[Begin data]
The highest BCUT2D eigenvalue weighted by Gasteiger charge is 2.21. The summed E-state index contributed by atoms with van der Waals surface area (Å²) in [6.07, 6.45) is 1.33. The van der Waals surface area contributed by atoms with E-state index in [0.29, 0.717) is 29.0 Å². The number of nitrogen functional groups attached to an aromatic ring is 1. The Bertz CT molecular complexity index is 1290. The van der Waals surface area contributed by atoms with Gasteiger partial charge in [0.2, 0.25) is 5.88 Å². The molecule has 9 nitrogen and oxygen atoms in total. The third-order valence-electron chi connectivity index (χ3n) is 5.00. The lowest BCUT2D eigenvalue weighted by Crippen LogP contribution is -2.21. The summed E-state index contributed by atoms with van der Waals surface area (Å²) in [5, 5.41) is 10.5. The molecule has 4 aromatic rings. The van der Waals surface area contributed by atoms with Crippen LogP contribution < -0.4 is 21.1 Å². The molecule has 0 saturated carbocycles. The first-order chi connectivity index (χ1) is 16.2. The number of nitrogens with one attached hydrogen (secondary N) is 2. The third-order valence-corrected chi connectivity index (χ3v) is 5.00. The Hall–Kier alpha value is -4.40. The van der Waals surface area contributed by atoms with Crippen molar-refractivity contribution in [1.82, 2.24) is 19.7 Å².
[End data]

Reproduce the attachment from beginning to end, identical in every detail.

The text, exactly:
The highest BCUT2D eigenvalue weighted by Gasteiger charge is 2.21. The summed E-state index contributed by atoms with van der Waals surface area (Å²) in [6.07, 6.45) is 1.33. The van der Waals surface area contributed by atoms with E-state index in [0.29, 0.717) is 29.0 Å². The number of nitrogen functional groups attached to an aromatic ring is 1. The Bertz CT molecular complexity index is 1290. The van der Waals surface area contributed by atoms with Gasteiger partial charge in [0.2, 0.25) is 5.88 Å². The molecule has 9 nitrogen and oxygen atoms in total. The third-order valence-electron chi connectivity index (χ3n) is 5.00. The lowest BCUT2D eigenvalue weighted by Crippen LogP contribution is -2.21. The summed E-state index contributed by atoms with van der Waals surface area (Å²) in [5, 5.41) is 10.5. The molecule has 4 aromatic rings. The van der Waals surface area contributed by atoms with Crippen LogP contribution < -0.4 is 21.1 Å². The molecule has 0 saturated carbocycles. The first-order chi connectivity index (χ1) is 16.2. The number of nitrogens with one attached hydrogen (secondary N) is 2. The third-order valence-corrected chi connectivity index (χ3v) is 5.00. The Hall–Kier alpha value is -4.40. The van der Waals surface area contributed by atoms with Crippen molar-refractivity contribution in [1.82, 2.24) is 19.7 Å².